The liver was originally thought to be the dominant site of complement protein production (reviewed in [13]). However, it became apparent that various complement components can be differentially induced in a variety of cell types [11, 14] and in the brain [15]. Importantly for our discussion here, complement components can be induced in CNS resident neurons, astrocytes, oligodendrocytes, cerebrovascular smooth muscle cells and microglia during development or induced by injury or aging (Table 1) as reviewed below, and more recently confirmed by single nucleus RNA-Seq [18]. While not constitutively produced in neurons, all complement proteins can be induced in neurons under a variety of conditions [37]. For example, C1q is clearly induced in neurons during development by astrocyte-secreted TGFß [38, 39]. With exceptions mentioned below, in both mouse and human, C1q is predominantly expressed in microglia in the adult brain [16, 40] and upregulated with age [41], injury and interferon γ, compatible with PU.1 and IRF8 elements in the promoter that controls the synchronous transcription of all 3 C1q subunits (A, C and B) [42]. C4 was shown to be induced in oligodendrocytes in mouse models of AD by immunohistochemistry [43] and more recently via single nucleus RNA-Seq [18]. Transcriptomics has also shown age-related increases in C4 in murine astrocytes in all brain regions tested [44, 45], which is further induced by lipopolysaccharide (LPS) (A1 astrocytes) [28], and in disease-associated astrocytes (DAA) [46]. Interestingly, C4 was predominantly expressed in astrocytes in AD brain versus in the oligodendrocytes seen in murine 5xFAD models [18]. C3 as well as C1r, C1s, and C2 can also be notably induced in murine brain with aging and in “A1” astrocytes [17, 28, 43, 44, 46]. Lian and colleagues showed that TNFα induced NfκB and C3 in astrocytes, consistent with putative κB-binding sites in the C3 promoter [47]. Thus, while C1q is secreted at the earliest times of injury, other glia may subsequently be induced to provide the other components needed for complement activation—for both synapse pruning and complement-dependent neurotoxicity as elaborated below. Interestingly, the terminal complement components are less often detected, and at lower levels, than the earlier components [48], supporting a transcriptional level of regulation of the functions of this potent cascade in the brain. An exception to this appears to be mRNA for the C8γ chain, which is present in CNS in the absence of C8a and C8b chains ( [49] and unpublished data), suggesting it may have a functional role independent of the formation of the complement membranolytic pore. Importantly, all of these studies demonstrate that, while in many neurodegenerative disorders the blood-brain barrier may be transiently compromised allowing entry of constitutively present blood complement proteins, many complement proteins are present in both human and mouse injured/aging brain even with an intact blood-brain barrier.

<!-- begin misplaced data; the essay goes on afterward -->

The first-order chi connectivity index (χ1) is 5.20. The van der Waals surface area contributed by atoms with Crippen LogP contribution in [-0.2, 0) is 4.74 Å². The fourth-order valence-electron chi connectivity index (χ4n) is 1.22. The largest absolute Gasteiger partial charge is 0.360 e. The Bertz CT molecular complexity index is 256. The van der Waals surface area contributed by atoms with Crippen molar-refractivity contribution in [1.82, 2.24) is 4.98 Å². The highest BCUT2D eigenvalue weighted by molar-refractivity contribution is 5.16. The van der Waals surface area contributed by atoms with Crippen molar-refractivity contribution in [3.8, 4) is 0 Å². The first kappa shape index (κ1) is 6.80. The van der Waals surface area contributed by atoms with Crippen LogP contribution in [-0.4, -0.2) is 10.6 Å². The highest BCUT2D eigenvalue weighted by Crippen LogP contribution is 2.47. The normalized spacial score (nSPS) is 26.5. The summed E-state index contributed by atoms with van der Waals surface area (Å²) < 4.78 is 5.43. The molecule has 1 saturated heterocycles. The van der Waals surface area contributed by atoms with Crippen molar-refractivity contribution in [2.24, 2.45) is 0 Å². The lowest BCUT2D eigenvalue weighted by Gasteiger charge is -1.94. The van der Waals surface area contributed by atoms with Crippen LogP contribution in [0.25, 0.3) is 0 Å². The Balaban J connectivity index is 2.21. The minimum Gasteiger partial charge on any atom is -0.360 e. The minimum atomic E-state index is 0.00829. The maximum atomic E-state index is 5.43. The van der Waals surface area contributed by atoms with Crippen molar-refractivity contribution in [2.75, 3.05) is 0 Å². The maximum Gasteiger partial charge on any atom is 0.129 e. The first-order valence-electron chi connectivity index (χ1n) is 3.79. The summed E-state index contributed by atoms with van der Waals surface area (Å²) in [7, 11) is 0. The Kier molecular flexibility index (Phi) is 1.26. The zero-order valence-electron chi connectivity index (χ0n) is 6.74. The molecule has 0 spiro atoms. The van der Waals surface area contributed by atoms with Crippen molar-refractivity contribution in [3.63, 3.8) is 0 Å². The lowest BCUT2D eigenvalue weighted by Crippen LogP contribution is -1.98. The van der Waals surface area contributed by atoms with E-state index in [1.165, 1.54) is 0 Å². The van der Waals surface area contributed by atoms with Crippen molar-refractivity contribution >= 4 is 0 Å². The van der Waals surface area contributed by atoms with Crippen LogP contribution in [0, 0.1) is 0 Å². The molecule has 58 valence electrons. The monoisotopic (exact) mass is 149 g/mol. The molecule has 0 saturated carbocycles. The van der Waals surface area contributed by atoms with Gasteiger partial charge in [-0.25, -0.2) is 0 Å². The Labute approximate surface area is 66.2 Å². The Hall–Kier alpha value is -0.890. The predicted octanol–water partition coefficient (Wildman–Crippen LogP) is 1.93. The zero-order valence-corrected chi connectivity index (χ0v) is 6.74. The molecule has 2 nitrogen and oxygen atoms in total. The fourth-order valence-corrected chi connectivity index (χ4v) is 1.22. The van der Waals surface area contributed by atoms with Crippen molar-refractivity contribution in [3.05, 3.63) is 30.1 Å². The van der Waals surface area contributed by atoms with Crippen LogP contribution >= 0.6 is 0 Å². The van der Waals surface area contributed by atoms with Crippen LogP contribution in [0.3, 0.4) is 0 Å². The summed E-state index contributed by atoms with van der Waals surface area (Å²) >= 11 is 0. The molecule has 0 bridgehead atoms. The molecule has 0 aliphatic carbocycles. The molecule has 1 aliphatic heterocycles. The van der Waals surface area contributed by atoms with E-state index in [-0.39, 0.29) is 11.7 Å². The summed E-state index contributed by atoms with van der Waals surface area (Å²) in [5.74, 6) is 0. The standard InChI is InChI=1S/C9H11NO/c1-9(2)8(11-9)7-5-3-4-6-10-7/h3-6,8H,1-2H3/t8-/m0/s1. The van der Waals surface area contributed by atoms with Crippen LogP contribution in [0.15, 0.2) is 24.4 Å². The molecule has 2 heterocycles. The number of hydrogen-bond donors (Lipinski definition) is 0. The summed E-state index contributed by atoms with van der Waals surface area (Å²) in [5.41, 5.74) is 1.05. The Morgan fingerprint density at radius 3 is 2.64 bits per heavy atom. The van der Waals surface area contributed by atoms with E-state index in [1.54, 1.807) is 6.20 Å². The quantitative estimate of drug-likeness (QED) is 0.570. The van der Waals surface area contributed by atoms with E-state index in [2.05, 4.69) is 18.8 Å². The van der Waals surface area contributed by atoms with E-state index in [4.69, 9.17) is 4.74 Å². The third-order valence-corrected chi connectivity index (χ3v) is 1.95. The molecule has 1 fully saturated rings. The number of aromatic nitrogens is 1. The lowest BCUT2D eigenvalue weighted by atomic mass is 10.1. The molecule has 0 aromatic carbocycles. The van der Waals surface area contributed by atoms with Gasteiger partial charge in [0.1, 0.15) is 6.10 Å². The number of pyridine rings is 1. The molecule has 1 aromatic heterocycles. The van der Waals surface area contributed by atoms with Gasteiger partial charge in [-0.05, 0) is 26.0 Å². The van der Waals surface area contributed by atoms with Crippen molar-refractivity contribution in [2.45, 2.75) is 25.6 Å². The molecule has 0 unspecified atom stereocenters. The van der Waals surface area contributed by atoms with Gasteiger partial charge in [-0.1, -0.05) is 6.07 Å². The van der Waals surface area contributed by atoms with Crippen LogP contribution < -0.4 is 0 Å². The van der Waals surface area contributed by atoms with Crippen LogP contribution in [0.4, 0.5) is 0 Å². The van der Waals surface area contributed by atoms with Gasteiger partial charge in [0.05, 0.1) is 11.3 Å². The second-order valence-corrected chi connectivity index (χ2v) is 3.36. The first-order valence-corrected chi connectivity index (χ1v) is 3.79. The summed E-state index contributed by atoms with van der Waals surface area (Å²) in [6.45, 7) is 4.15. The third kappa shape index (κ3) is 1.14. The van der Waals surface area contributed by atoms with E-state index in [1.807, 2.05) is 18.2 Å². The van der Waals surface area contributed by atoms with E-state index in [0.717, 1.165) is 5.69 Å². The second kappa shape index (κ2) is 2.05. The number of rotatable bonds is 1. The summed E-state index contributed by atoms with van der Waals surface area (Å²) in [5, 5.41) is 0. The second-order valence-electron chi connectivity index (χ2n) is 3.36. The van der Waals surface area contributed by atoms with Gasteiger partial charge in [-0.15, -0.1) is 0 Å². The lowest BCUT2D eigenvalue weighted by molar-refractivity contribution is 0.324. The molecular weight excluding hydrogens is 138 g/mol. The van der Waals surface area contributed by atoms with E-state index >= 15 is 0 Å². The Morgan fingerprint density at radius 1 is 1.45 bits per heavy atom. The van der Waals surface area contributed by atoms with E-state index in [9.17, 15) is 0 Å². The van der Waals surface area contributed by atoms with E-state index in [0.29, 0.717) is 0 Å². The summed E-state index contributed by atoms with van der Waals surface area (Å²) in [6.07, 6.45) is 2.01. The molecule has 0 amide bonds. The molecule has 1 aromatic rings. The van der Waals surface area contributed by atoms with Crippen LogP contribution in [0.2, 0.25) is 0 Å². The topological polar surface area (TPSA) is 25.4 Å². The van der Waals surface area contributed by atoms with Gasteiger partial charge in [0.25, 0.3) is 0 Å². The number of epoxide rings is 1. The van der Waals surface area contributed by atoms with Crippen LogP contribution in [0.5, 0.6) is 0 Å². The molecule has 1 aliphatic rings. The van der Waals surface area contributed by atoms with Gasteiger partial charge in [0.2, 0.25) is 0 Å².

Table 1 CNS cell-specific upregulation of complement component genes in humans and animal models of neurodegenerative diseases

Homeostatic and regulatory functions of C1q independent of complement activation